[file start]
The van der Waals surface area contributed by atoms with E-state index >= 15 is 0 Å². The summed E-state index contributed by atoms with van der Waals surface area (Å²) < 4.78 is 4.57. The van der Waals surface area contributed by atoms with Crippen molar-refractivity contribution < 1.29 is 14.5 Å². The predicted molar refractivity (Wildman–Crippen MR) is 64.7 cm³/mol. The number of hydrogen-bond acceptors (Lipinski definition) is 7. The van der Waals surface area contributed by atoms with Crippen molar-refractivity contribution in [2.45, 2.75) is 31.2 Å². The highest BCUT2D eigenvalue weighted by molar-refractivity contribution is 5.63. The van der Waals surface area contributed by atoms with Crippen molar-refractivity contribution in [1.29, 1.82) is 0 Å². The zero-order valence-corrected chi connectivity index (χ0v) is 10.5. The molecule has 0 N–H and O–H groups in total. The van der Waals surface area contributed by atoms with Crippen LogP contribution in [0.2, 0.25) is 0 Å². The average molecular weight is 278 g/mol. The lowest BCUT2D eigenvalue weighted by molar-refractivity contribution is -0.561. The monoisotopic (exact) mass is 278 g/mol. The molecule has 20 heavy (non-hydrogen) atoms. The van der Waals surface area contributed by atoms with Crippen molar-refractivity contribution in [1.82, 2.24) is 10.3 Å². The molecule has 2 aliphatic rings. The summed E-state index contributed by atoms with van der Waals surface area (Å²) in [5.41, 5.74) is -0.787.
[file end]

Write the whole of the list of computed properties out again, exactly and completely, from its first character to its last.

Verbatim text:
The van der Waals surface area contributed by atoms with E-state index >= 15 is 0 Å². The summed E-state index contributed by atoms with van der Waals surface area (Å²) < 4.78 is 4.57. The van der Waals surface area contributed by atoms with Crippen molar-refractivity contribution < 1.29 is 14.5 Å². The predicted molar refractivity (Wildman–Crippen MR) is 64.7 cm³/mol. The number of hydrogen-bond acceptors (Lipinski definition) is 7. The van der Waals surface area contributed by atoms with Crippen molar-refractivity contribution in [2.45, 2.75) is 31.2 Å². The highest BCUT2D eigenvalue weighted by molar-refractivity contribution is 5.63. The van der Waals surface area contributed by atoms with Crippen molar-refractivity contribution in [1.29, 1.82) is 0 Å². The zero-order valence-corrected chi connectivity index (χ0v) is 10.5. The molecule has 0 N–H and O–H groups in total. The van der Waals surface area contributed by atoms with Crippen LogP contribution in [0.2, 0.25) is 0 Å². The average molecular weight is 278 g/mol. The lowest BCUT2D eigenvalue weighted by molar-refractivity contribution is -0.561. The monoisotopic (exact) mass is 278 g/mol. The molecule has 20 heavy (non-hydrogen) atoms. The van der Waals surface area contributed by atoms with Crippen molar-refractivity contribution in [1.82, 2.24) is 10.3 Å². The molecule has 2 aliphatic rings. The summed E-state index contributed by atoms with van der Waals surface area (Å²) in [5.41, 5.74) is -0.787.